Gruesome as the losses were, western Oregon actually suffered rather less than most places of similar population density. The area between the Cascades and the Pacific and the Columbia and the mountains south of Ashland went from approximately 2,000,000 people on March 17th 1998 to about 100,000 one year later. This was a reduction of over 95%, but it was much better than what most areas with comparable concentrations of large cities went through. Typically, such an area would have been a ‘death zone’ with no surviors at all except the more successful cannibal bands… until those consumed themselves in the fashion of the Kilkenny cats.
Part of the answer was, paradoxically, the rapid outbreak of epidemic disease. Much of the population of Portland, the largest city, was forced out in the immediate aftermath of the Change (seeThe Portland Protective Association below) and congregated in large refugee camps around the State capital, Salem. The State government then attempted to feed the refugees by requisitioning from the rural areas around about. This was an impossible solution, albeit to a problem that had no real answer, but it did delay and limit the uncontrollable surge of starving urbanites into the countryside which ate similar areas bare elsewhere. Many stayed in the camps, because someone was visibly trying to do something, and the government, before the final collapse, tried to control movement outward to make requisitioning possible by preserving order in the countryside.
More importantly, the refugee camps, with their poor-to-nonexistant sanitation and slow starvation, proved to be ideal incubators for plagues. Bubonic plague (the Black Death which killed half of Europe in the 14th century) was the worst; it is endemic in western ground squirrels, and easily jumps to humans. Once established, the disease quickly assumed the utterly deadly and highly contagious pneumonic form, which spreads directly from person to person and has very few survivors—none without careful nursing or antibiotics. Cholera and other forms of water-born dysentery, and typhus and typhoid fever joined in the devil’s chorus. By the time the camps collapsed completely, so many had died that the remainder were not enough to totally swamp the Willamette country, the more so as other concentrations suffered similar outbreaks.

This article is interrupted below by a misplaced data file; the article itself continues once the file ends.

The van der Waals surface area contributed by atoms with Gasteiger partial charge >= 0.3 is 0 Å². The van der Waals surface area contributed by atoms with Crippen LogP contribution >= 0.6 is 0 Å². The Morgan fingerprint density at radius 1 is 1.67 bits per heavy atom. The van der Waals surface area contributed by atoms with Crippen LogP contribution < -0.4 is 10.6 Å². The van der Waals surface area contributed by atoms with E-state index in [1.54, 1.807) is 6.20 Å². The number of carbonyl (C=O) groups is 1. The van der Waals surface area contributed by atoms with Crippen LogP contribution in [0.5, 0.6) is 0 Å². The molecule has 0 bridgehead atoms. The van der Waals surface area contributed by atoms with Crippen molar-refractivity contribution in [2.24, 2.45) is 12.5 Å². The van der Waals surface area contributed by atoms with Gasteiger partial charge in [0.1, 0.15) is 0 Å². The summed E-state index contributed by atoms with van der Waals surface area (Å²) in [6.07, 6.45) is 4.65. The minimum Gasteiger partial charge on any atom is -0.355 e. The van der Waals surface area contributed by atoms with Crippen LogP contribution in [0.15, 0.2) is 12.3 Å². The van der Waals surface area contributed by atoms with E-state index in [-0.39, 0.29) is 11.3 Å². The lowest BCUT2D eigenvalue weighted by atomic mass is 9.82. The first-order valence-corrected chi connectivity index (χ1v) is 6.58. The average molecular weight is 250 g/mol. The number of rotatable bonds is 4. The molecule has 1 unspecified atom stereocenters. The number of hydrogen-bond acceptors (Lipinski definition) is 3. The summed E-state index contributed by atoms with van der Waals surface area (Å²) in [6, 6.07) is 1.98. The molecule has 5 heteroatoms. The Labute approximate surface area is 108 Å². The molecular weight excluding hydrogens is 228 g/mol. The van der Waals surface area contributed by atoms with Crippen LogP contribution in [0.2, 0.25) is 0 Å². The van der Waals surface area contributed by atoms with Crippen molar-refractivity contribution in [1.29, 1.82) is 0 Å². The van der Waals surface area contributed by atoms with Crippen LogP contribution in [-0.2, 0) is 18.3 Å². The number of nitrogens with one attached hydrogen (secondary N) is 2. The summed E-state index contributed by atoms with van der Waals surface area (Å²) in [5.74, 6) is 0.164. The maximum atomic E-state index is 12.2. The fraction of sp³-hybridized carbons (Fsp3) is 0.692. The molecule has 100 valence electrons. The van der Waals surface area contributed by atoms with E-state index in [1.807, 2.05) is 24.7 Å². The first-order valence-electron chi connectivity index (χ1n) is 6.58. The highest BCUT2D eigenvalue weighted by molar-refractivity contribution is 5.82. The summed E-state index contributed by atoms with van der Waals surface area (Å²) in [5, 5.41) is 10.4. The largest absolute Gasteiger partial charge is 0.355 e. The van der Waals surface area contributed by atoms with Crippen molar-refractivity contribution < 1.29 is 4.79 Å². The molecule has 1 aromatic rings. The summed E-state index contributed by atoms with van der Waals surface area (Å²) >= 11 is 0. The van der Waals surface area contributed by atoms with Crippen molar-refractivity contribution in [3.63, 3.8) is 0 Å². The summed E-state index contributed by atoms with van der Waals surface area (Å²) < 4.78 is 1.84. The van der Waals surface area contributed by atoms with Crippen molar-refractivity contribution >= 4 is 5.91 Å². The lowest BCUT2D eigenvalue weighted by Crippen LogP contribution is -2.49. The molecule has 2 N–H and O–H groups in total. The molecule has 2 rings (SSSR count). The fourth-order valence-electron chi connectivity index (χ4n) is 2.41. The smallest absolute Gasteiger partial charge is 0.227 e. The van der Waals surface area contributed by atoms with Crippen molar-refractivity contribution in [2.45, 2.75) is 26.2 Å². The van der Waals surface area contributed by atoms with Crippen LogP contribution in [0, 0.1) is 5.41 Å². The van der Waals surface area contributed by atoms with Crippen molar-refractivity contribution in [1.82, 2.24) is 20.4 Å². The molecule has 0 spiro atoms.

Hence rather than absolute desolation, the Willamette valley and adjacent areas showed a mixed pattern—emptiness down the main I-5 corridor from Portland south, combined with scattered pockets of survival on either flank.
1: The Portland Protective Association:
Portland was almost unique in the immediate post-Change period, in that the city survived as a center of organized human life.
This was largely due…
—sorry, had to cut this; it gives away too much.